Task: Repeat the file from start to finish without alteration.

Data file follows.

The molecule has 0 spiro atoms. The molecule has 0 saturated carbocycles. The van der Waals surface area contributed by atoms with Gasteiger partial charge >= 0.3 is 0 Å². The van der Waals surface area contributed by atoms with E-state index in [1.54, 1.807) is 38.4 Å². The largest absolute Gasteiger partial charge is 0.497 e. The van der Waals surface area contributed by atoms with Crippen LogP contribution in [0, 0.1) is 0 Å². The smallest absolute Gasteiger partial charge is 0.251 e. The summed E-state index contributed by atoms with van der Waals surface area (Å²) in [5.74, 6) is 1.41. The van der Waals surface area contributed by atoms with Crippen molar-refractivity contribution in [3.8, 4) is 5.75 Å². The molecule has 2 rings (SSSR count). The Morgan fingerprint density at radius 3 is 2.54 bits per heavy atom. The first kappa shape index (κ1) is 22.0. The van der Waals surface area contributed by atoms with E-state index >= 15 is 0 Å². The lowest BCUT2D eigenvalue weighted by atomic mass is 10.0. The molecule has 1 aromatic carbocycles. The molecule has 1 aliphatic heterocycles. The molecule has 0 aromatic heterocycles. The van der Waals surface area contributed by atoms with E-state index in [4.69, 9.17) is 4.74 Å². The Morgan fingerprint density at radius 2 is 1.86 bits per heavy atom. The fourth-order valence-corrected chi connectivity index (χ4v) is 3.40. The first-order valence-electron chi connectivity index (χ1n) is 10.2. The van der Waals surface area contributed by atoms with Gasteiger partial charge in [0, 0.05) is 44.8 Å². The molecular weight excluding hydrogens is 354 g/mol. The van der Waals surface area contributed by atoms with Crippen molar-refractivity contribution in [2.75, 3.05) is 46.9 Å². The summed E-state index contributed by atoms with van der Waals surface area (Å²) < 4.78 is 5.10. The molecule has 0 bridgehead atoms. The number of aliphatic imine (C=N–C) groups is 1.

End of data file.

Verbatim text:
The molecule has 0 spiro atoms. The molecule has 0 saturated carbocycles. The van der Waals surface area contributed by atoms with Gasteiger partial charge >= 0.3 is 0 Å². The van der Waals surface area contributed by atoms with E-state index in [1.54, 1.807) is 38.4 Å². The largest absolute Gasteiger partial charge is 0.497 e. The van der Waals surface area contributed by atoms with Crippen LogP contribution in [0, 0.1) is 0 Å². The smallest absolute Gasteiger partial charge is 0.251 e. The summed E-state index contributed by atoms with van der Waals surface area (Å²) in [5.74, 6) is 1.41. The van der Waals surface area contributed by atoms with Crippen molar-refractivity contribution in [3.8, 4) is 5.75 Å². The molecule has 2 rings (SSSR count). The Morgan fingerprint density at radius 3 is 2.54 bits per heavy atom. The first kappa shape index (κ1) is 22.0. The van der Waals surface area contributed by atoms with E-state index >= 15 is 0 Å². The lowest BCUT2D eigenvalue weighted by atomic mass is 10.0. The molecule has 1 aromatic carbocycles. The molecule has 1 aliphatic heterocycles. The molecule has 0 aromatic heterocycles. The van der Waals surface area contributed by atoms with E-state index in [4.69, 9.17) is 4.74 Å². The Morgan fingerprint density at radius 2 is 1.86 bits per heavy atom. The fourth-order valence-corrected chi connectivity index (χ4v) is 3.40. The first-order valence-electron chi connectivity index (χ1n) is 10.2. The van der Waals surface area contributed by atoms with Gasteiger partial charge in [0, 0.05) is 44.8 Å². The molecular weight excluding hydrogens is 354 g/mol. The van der Waals surface area contributed by atoms with Crippen molar-refractivity contribution in [2.75, 3.05) is 46.9 Å². The summed E-state index contributed by atoms with van der Waals surface area (Å²) < 4.78 is 5.10. The molecule has 0 bridgehead atoms. The number of aliphatic imine (C=N–C) groups is 1.